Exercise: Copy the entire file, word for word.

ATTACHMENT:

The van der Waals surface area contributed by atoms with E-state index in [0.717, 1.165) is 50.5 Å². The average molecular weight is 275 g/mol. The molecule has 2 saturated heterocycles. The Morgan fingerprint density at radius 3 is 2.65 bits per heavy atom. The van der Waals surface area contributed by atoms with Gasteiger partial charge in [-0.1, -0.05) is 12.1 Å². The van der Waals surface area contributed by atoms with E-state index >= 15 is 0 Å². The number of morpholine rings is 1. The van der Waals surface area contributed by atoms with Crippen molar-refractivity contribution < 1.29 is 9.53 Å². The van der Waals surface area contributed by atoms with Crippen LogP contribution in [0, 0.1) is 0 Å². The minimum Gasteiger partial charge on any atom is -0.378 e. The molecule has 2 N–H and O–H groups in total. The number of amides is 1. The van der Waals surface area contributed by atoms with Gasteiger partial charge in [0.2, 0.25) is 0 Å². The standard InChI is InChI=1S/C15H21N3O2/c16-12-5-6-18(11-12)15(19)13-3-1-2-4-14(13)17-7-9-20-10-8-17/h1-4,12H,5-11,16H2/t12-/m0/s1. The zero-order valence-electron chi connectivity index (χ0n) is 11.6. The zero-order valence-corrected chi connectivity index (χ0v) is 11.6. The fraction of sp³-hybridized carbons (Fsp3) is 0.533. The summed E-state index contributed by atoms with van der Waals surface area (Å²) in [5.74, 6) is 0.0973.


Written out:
The van der Waals surface area contributed by atoms with E-state index in [0.717, 1.165) is 50.5 Å². The average molecular weight is 275 g/mol. The molecule has 2 saturated heterocycles. The Morgan fingerprint density at radius 3 is 2.65 bits per heavy atom. The van der Waals surface area contributed by atoms with Gasteiger partial charge in [-0.1, -0.05) is 12.1 Å². The van der Waals surface area contributed by atoms with E-state index >= 15 is 0 Å². The number of morpholine rings is 1. The van der Waals surface area contributed by atoms with Crippen molar-refractivity contribution < 1.29 is 9.53 Å². The van der Waals surface area contributed by atoms with Crippen LogP contribution in [0, 0.1) is 0 Å². The minimum Gasteiger partial charge on any atom is -0.378 e. The molecule has 2 N–H and O–H groups in total. The number of amides is 1. The van der Waals surface area contributed by atoms with Gasteiger partial charge in [0.2, 0.25) is 0 Å². The standard InChI is InChI=1S/C15H21N3O2/c16-12-5-6-18(11-12)15(19)13-3-1-2-4-14(13)17-7-9-20-10-8-17/h1-4,12H,5-11,16H2/t12-/m0/s1. The zero-order valence-electron chi connectivity index (χ0n) is 11.6. The zero-order valence-corrected chi connectivity index (χ0v) is 11.6. The fraction of sp³-hybridized carbons (Fsp3) is 0.533. The summed E-state index contributed by atoms with van der Waals surface area (Å²) in [5.74, 6) is 0.0973.